Use a razor blade and make the cut
Dip/stir the cutting in the gel, really coat the stem with the gel
Document the strain and its orientation in the cutting tray so it’s easy for you to track your cuttings
Place cutting trays on heat mats and make sure ambient temps are around 72F.
2.)Plant rooted cuttings
The “in-betweens” are planted, at optimal heights of eight to ten inches tall. You will have to observe your strain, and determine the exact time and height to put them into the flowering room. It’s also a good idea to wait until your cuttings are rooted, bursting with roots, not just a tap root or two. They tend to do better all the way around. I’ve planted cuttings no taller then 2 inches and they ended up as tall as 22 inches (some sativa influenced strain), and also have planted indica strains at only 2 inches ending in heights of around 17 or 18 inches tall. The key is the root establishment at this stage. If you put a cutting that doesn’t have very many roots busting out, in a pot and place it directly into the flowering room, it may not get very big because it never got a chance to establish itself. So, if you want to minimize the veg time and maximize the plants establishment rate you want to have the root system just going bananas.
3.)Flowering the plants
Place the vegetated clone in the flowering area. Pack as many as you can together in a small area. I like to leave a little space between them to allow room for growth and good air flow. My general rule of thumb is to space them apart just so they are just touching each others leaves. If they are touching too many leaves, they are getting too crowded or are packed too close together.
4.)Harvest your plants
Harvest the plants and replace the harvested plants with rooted, “in between” plants. Ideally each replacement is at its optimal height when placed in the flowering room. Anywhere between 8 to 12 inches is optimal height. This is strain dependant. When I harvest my plants, they are typically anywhere between 8 to 20 inches in length when harvested. They typically have a weight of anywhere between 10 to 24 grams each. Sometimes I have seen some that have been more than an ounce each. A decent drying space is needed to dry and cure the wonderful weed. I have a drying rack I made out of a bakers rack I bought off of eBay. I made the screen shelves out of screen rolls and some stakes from the local nursery. I fashioned frames out of the stakes and stapled the screen to the frames. I can comfortably fit one bloomer tray worth of buds on the screen tray to dry. There is a clip on fan and an oscillating fan on a low setting directed on the rack to help facilitate airflow. It takes about a week (7 full days) sometimes a few more days more is needed to fully cure the really thick dank buds. I then place them in Tupperware tubs to be stored. If they aren’t fully dry at this point, I continue the process by simply opening the Tupperware tub at least once a day for a few minutes to expose the buds to the air. This is sometimes referred to as the “burping” or “breathing” method.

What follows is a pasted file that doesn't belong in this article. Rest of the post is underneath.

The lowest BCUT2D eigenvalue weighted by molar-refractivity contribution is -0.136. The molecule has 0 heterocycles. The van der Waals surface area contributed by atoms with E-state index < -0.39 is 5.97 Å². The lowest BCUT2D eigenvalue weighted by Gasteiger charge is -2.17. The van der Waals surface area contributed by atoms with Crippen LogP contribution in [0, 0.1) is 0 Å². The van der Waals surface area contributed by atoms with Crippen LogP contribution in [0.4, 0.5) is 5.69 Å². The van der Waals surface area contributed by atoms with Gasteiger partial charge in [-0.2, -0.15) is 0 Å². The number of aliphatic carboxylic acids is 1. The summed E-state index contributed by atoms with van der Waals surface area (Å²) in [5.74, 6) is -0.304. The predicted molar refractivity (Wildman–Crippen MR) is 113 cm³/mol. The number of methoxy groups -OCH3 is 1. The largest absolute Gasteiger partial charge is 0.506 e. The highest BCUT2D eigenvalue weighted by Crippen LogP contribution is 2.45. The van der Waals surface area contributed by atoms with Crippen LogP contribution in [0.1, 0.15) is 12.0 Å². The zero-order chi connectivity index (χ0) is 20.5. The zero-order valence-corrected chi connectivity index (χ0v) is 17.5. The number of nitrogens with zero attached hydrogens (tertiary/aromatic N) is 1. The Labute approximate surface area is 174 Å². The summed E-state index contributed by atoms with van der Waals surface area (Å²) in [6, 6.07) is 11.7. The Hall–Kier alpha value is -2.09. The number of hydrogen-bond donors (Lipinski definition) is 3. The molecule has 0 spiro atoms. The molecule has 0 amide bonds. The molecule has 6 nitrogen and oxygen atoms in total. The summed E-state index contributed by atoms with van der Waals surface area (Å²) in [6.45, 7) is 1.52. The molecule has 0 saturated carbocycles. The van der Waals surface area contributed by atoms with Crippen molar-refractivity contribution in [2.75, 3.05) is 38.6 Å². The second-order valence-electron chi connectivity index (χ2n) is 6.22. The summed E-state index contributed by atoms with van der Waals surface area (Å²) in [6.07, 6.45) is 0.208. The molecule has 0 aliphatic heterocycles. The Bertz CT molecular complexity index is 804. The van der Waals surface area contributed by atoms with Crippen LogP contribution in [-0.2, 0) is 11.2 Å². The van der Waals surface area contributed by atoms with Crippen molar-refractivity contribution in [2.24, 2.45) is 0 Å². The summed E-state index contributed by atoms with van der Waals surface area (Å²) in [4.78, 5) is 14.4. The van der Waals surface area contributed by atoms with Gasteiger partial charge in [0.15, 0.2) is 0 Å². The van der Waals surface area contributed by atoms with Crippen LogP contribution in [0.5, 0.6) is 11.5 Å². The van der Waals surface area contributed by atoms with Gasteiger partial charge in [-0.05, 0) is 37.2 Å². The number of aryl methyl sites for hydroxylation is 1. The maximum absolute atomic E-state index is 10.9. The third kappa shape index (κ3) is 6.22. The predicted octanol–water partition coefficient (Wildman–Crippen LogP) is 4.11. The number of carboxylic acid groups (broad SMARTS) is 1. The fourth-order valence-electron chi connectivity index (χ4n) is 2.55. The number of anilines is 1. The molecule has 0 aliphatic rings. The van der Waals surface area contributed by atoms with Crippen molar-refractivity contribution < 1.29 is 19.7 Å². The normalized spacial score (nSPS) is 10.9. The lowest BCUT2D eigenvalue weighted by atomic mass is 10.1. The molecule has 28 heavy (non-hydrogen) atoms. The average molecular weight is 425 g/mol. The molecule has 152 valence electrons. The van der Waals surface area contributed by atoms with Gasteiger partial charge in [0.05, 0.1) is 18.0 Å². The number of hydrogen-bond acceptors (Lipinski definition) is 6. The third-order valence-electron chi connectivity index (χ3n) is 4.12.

5.)Replace the cuttings
Take more cuttings to replace the cuttings transplanted to the “in between” area. Take as many cuttings as the next harvest requires. In other words, work backwards, from the very next harvest. For example, if I place an “in between” in today, in eight weeks I will be harvesting, so, I will need to have a clone already in between’d by then. I figure it should only take about three weeks or so to go from cutting to plant. So I figure three weeks or so backwards from the harvest date and that’s when I should be taking more cuttings to fill the harvest void. Add a few days, to compensate for the “in between” times.
As you can see, the sog technique isn’t quite for everyone. It challenges every aspect of the growing experience to the fullest extent. All your growing skills are tested all the time. From managing the moms to harvesting your plants, there is almost something to do all the time. It is more labor intensive because you are in more of a constant state of doing something. From making cuttings, cleaning the pots and the rocks, removing the dead leaves off some mother plants, and installing stakes for some plants that are falling over because they are too top heavy. You get the idea. There are many other reasons for utilizing the SoG technique. If one is into breeding, SoG is a good way to breed your strains and complete generations quickly.